Petroleum hydrocarbons in urban runoff from a commercial land use area

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Date of Original Version



Storm runoff effluent from a shopping mall parking lot was monitored for petroleum hydrocarbons and suspended solids during six storms over a 10-month period. The load of suspended solids (SS) and petroleum hydrocarbons in urban runoff varies widely during the progress of a storm. The highest concentrations and loads of SS and hydrocarbons in each storm are associated with the first major peak in flow rate, the first flush. Upon integration of the loads over time, a total hydrocarbon and SS load was calculated for each storm. The loading relationship was essentially linear with total rainfall, implying that the supply of solids available for incorporation in the runoff had not been exhausted in storms up to 4.06 cm (1.60 in.). There are indications, however, that the supply of hydrocarbons may be approaching a limit in storms greater than 4.82 cm (1.90 in.) of rainfall. The petroleum hydrocarbons were largely associated with particulate material, and the particulate fraction of the hydrocarbons accounted for 83 to 93% of the total. Hydrocarbons associated with these particles accounted for 1.7 to 3.3% of the total mass of the solids.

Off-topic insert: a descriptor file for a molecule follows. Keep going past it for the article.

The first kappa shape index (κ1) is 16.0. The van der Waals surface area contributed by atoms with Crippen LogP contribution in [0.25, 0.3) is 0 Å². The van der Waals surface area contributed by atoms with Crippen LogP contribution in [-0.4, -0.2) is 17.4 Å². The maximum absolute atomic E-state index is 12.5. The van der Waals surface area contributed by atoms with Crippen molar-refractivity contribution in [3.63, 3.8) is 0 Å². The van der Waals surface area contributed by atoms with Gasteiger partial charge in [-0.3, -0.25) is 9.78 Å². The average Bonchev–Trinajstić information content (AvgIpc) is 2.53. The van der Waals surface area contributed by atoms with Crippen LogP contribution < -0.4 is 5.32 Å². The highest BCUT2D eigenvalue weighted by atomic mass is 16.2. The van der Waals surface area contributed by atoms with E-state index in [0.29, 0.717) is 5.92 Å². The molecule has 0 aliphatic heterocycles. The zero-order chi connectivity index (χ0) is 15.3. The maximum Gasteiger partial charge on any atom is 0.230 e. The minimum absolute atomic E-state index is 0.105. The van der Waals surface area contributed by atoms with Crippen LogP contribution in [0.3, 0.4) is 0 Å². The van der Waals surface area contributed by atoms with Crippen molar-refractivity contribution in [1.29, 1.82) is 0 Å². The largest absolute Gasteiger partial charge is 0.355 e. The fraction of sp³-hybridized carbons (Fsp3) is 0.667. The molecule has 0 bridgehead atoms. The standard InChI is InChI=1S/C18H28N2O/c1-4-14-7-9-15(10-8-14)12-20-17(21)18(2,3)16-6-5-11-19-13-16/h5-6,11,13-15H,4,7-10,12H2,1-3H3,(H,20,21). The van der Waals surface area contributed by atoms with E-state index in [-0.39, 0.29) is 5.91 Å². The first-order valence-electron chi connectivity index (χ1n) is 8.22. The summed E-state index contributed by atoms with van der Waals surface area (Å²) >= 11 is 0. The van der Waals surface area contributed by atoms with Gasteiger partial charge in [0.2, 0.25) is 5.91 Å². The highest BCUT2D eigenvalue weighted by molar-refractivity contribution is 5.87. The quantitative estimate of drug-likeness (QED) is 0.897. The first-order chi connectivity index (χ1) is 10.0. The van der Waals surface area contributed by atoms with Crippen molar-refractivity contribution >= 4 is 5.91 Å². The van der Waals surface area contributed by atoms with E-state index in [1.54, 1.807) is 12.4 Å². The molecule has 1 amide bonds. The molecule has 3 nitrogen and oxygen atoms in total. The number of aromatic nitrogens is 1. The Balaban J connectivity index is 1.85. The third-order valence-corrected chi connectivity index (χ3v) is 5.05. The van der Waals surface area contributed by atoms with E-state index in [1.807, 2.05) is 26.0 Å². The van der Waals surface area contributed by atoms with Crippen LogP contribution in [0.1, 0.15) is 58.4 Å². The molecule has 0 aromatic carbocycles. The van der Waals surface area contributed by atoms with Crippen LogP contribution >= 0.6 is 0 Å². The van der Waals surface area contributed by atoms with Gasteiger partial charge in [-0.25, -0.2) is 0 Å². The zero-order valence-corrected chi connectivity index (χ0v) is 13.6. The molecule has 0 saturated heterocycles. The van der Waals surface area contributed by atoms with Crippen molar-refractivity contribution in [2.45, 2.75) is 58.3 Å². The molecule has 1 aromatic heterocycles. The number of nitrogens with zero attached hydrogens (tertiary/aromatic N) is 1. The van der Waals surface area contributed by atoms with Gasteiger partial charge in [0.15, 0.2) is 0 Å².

Publication Title, e.g., Journal

Journal of the Water Pollution Control Federation